TWA Probe Nearing End
NTSB: Investigators expect final report in December
By Lauren Terrazzano
ZEROING IN ON exactly what sparked the explosion of TWA
Flight 800, investigators said they plan to issue a final report and a
probable cause of the crash as early as December, National
Transportation Safety Board officials said yesterday.
Several months of testing lie ahead, but one scenario they are
aggressively pursuing is that electrical energy migrated from one wire
to another to the rear bay of the aircraft's center tank, using the plane's
fuel-measuring system as a pathway.
Even though the NTSB has said that a massive fuel-tank explosion
brought down the plane, investigators have had a harder time
pinpointing the actual ignition source because they would have to
prove a complicated chain of events.
The Boeing 747 crashed off Long Island on July 17, 1996, killing all
230 people aboard. Last month, NTSB chairman Jim Hall pledged to
Congress that the agency would do everything in its power to resolve
the lingering mystery, putting an end to what has shaped up to be a
$35 million investigation.
''We are just as certain today as we were at the time of the hearing
that we understand basically what happened, a fuel-air explosion
brought the airplane apart,'' said Bernard Loeb, the NTSB's director
of aviation safety. ''What we have been working on since the public
hearing almost exclusively is trying to determine if we can identify the
source of ignition. ''
Boeing spokesman Russ Young said yesterday that the company
continues to ''support the investigation, in terms of pursuing all of those
possible theories . . . It's our role to show them the safeguards we've
now built in to prevent such occurrences.'' TWA spokeswoman Julia
Bishop said the airline would not comment on what is still an ongoing
While a team of investigators still toils at the delicate clues of the
wreckage, testing at various laboratories around the country may soon
put an end to the nearly 3-year-old puzzle.
Cal Tech and Sandia National Laboratories are home to fuel-testing
and computer-modeling programs that are re-creating points of ignition
that tell investigators how the flame traveled through to the tank.
Sources said they are particularly interested in a fuel bay in the rear of
the center wing tank - known as Bay 2 - where a host of wires
The fuel-measuring system, which runs from the cockpit to the fuel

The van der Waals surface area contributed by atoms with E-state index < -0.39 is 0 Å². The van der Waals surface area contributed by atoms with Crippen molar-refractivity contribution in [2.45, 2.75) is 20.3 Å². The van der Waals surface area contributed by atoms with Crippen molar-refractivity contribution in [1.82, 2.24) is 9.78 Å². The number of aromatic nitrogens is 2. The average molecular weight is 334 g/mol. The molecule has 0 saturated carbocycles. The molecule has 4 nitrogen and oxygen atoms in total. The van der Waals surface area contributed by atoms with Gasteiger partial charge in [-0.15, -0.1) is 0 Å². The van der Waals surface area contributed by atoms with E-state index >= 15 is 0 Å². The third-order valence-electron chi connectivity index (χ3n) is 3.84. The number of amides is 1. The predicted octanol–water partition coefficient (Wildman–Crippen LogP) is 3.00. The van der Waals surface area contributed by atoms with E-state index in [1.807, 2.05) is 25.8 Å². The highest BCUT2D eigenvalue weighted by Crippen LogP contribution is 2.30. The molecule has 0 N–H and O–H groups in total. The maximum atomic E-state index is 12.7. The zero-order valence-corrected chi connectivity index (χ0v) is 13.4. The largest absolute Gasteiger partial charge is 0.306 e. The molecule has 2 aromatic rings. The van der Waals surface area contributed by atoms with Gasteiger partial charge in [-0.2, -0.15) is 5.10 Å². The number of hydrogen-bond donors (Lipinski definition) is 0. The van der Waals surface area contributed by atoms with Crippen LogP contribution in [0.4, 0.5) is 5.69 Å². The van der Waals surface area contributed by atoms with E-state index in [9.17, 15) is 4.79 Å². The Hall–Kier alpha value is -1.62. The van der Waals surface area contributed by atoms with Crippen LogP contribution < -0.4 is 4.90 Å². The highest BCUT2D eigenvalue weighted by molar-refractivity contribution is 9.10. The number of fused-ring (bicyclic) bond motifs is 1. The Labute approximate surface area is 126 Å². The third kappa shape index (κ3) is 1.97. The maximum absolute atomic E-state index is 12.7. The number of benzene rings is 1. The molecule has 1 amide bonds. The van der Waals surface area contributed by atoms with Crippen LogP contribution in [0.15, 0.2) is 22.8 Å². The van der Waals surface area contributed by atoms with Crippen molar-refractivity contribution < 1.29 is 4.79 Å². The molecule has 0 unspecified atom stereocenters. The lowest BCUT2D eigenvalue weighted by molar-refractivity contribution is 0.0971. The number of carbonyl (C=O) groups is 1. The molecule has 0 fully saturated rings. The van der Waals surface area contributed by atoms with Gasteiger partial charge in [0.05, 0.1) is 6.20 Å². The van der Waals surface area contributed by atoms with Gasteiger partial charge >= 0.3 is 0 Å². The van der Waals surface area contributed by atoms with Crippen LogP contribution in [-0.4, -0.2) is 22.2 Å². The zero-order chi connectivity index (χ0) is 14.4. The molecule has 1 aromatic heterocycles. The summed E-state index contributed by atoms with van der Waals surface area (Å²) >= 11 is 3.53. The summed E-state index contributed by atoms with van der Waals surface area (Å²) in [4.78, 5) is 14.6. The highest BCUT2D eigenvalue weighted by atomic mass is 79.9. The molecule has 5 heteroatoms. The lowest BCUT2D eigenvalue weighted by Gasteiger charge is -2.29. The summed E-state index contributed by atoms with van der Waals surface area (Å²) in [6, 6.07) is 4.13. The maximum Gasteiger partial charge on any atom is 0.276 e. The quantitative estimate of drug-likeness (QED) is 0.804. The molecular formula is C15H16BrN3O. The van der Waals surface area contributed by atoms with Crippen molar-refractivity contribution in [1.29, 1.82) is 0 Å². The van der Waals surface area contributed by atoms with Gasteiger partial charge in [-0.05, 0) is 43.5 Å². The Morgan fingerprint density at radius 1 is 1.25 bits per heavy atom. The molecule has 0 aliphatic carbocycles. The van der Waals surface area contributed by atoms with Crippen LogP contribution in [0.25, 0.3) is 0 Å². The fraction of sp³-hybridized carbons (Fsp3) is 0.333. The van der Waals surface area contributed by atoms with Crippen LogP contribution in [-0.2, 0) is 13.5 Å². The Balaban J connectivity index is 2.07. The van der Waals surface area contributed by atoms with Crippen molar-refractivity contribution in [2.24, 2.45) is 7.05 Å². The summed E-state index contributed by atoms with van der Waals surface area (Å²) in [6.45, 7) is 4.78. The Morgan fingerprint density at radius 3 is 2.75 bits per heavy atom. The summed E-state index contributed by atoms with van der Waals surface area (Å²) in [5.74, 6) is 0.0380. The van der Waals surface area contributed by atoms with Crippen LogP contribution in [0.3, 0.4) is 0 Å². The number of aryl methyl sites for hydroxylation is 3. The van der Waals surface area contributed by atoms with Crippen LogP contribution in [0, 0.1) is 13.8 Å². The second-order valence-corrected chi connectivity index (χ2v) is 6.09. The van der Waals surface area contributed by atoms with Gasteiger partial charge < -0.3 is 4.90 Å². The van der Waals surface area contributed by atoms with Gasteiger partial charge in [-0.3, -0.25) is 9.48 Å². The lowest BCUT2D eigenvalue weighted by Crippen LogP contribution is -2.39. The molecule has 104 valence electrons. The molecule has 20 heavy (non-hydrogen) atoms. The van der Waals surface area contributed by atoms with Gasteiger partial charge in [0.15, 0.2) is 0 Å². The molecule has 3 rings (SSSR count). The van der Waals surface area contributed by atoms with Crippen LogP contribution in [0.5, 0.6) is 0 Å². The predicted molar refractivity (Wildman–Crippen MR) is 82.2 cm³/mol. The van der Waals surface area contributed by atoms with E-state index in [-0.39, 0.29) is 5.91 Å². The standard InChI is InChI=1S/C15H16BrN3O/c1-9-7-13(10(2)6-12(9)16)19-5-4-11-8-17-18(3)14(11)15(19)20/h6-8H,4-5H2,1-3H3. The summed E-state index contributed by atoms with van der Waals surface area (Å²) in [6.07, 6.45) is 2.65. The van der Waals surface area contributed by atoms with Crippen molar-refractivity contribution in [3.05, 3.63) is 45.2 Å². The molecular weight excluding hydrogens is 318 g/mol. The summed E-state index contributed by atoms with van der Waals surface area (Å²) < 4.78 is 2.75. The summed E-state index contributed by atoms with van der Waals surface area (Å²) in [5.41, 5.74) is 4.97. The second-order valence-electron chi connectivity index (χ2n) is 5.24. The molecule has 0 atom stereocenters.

tank, consists of hundreds of feet of wire connected to long aluminum
probes. The system carries a low current, too small to cause an
explosion. But investigators have also found damaged wiring in the fuel
system of the crashed plane and on inspections of three other 747s
that may or may not have helped the spark travel through the tank.
Loeb said investigators are also pursuing other possibilities such as an
external electromagnetic field that could have caused the plane's tank
to ignite. Investigators have also considered that residual metal
shavings - possibly from a repair job before the plane's crash - fell into
wire bundles and somehow created a path for electrical energy.
NTSB officials said there is little or no evidence currently to support
those theories, but have checked local radar trackings at airports and
on boats to see if there could have been radar interference the night of
Even though the investigation appears to be winding down, officials
said they were still unclear what safety recommendations, if any, would
emerge from the final report on the disaster.
Meanwhile, the NTSB plans to move the plane next year from the
Calverton hangar where it is housed to a site in either Queens or to
Loudon County, Va., where it could be used as a tool in aviation
NTSB's managing director Peter Goelz said the 94-foot reconstruction
could be separated into sections and transported by barge or truck to
its ultimate destination. ''It was a tremendous effort by the NTSB, FBI
and other party members. If we can use it as a teaching tool to help us
prevent future tragedies, maybe something good can come from this